It is a strength of the collection that this and other essays extend new economic criticism to encompass empire. There should be more work along such lines. I will close with a mention of Hugh Goodacre’s strong contribution on colonialism, displacement, and cannibalism in early-modern economic thought. This looks back to seventeenth-century Ireland, under British rule, and to little-known economic writing by William Petty, penned initially in service of Thomas Cromwell. I will not detail Petty’s colonial schemes for Ireland, only noting that that these lead with their economic-demographic rationales for advancement by means however ruthless towards ideas satirized by Jonathan Swift in “A Modest Proposal” (1729). Goodacre calls for more such historical tracing back of economic thought. And yes, historical roots tend to be scanted within the current discipline of economics. Here again interdisciplinary new economic criticism has something to offer. So Goodacre’s and other instances of historicism in the collection are to be lauded.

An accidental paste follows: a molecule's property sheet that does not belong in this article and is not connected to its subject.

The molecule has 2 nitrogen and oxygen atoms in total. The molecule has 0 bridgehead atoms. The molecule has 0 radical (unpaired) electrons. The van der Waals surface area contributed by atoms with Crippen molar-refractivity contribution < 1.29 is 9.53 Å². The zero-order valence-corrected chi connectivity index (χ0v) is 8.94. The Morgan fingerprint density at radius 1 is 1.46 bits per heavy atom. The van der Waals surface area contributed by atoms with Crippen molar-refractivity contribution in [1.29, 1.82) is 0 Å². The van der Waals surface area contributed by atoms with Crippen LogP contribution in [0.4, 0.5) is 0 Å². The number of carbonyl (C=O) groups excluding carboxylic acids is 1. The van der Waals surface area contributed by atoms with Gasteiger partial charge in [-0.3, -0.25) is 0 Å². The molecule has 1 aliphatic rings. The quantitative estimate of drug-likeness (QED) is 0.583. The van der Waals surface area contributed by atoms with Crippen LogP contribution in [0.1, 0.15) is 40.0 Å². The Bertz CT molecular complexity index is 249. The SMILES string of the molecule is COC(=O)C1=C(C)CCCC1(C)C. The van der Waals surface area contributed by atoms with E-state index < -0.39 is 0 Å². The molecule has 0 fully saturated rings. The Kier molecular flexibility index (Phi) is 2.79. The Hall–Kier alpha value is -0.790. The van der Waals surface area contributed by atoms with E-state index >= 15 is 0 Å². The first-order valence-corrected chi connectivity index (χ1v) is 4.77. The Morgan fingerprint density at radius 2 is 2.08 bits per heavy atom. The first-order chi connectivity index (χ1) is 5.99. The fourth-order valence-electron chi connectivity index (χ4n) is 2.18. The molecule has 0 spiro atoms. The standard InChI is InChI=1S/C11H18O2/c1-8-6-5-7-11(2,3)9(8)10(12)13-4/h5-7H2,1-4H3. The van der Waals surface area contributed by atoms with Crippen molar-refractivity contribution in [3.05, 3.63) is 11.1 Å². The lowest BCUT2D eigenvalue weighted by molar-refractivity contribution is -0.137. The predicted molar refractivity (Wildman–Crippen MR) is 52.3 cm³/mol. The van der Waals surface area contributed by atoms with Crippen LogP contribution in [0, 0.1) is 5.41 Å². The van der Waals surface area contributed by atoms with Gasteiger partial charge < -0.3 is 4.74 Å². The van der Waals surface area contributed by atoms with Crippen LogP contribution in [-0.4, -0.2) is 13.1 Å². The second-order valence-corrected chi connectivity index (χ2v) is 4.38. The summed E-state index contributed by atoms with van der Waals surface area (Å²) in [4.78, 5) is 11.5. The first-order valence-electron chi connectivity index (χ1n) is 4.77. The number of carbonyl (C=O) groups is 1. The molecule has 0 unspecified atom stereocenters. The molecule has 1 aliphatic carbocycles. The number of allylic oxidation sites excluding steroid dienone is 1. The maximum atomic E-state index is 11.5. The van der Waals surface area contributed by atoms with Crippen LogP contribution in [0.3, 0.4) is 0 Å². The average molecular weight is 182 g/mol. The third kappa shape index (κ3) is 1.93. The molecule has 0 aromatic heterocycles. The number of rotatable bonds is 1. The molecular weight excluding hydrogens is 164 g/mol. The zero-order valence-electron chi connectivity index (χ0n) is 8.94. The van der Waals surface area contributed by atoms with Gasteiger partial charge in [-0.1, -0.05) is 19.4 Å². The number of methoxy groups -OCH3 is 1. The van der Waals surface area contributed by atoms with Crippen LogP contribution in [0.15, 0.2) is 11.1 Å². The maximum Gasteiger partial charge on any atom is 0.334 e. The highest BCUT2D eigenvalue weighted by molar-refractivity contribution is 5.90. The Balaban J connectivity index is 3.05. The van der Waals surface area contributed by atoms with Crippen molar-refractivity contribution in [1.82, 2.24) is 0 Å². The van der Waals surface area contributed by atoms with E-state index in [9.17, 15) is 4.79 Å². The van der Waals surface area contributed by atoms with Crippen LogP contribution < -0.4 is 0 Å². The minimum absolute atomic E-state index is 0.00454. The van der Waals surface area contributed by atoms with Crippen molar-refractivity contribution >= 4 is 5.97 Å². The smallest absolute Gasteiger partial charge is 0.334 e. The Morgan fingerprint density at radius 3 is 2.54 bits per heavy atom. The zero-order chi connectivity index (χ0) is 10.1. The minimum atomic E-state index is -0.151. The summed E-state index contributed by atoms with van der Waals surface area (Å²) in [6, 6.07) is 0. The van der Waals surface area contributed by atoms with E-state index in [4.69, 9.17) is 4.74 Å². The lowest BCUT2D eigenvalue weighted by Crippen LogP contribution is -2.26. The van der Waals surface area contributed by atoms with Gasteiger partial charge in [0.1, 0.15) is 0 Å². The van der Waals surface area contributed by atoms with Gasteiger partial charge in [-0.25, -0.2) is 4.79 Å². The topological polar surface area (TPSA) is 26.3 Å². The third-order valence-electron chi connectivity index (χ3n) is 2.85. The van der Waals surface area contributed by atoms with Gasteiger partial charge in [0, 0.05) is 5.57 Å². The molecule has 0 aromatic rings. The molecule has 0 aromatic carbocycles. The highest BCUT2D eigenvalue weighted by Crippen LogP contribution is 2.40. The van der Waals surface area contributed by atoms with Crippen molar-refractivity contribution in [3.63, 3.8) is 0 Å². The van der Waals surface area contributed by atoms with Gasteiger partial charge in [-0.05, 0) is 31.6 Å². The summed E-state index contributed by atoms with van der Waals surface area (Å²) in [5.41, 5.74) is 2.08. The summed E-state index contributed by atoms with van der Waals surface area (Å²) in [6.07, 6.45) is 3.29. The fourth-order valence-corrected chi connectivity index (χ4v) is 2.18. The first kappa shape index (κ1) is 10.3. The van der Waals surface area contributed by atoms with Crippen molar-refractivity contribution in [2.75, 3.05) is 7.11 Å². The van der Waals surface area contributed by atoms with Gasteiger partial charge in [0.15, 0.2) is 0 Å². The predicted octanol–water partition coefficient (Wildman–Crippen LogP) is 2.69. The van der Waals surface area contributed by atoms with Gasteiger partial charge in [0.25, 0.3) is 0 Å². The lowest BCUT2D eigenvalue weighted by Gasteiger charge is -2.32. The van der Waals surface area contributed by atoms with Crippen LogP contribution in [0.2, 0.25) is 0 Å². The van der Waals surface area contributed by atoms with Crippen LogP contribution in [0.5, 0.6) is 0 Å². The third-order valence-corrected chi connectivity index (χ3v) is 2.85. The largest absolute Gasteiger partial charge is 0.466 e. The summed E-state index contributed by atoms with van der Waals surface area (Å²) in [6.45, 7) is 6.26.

Still, as a collection, the book jumps from historical moment to moment, without marking out very clear through-lines. There is some jumbling. For instance, Goodacre suggests a soft-pedaling by economists of colonialist thinking that is part of the heritage. I believe he may have a fleshed-out story in mind, but a reader of Culture, Capital and Representation might come away thinking that Petty is a capitalist expositer of the seventeenth century, as Adam Smith is of the eighteenth, and remain oblivious to the latter’s break with prior mercantilist theory. This generated a substantial critique of colonialism that carried forward into post-Smith classical-school capitalism.

Parties annexes